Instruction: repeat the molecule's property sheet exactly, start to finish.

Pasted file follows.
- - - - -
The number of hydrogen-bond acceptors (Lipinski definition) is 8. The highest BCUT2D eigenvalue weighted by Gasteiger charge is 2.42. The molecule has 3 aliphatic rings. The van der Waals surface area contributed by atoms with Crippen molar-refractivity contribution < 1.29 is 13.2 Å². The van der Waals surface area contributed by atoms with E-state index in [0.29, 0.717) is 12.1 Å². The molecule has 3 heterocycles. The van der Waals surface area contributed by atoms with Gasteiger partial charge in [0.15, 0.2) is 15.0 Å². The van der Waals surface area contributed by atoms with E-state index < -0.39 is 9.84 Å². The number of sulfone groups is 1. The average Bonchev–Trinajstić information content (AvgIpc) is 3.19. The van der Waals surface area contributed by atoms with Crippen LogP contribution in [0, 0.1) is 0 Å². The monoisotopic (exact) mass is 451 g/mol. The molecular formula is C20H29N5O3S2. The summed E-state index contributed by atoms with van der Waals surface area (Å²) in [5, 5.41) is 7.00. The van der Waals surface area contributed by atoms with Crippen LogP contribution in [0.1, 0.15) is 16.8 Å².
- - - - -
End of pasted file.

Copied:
The number of hydrogen-bond acceptors (Lipinski definition) is 8. The highest BCUT2D eigenvalue weighted by Gasteiger charge is 2.42. The molecule has 3 aliphatic rings. The van der Waals surface area contributed by atoms with Crippen molar-refractivity contribution < 1.29 is 13.2 Å². The van der Waals surface area contributed by atoms with E-state index in [0.29, 0.717) is 12.1 Å². The molecule has 3 heterocycles. The van der Waals surface area contributed by atoms with Gasteiger partial charge in [0.15, 0.2) is 15.0 Å². The van der Waals surface area contributed by atoms with E-state index < -0.39 is 9.84 Å². The number of sulfone groups is 1. The average Bonchev–Trinajstić information content (AvgIpc) is 3.19. The van der Waals surface area contributed by atoms with Crippen LogP contribution in [0, 0.1) is 0 Å². The monoisotopic (exact) mass is 451 g/mol. The molecular formula is C20H29N5O3S2. The summed E-state index contributed by atoms with van der Waals surface area (Å²) in [5, 5.41) is 7.00. The van der Waals surface area contributed by atoms with Crippen LogP contribution in [0.1, 0.15) is 16.8 Å².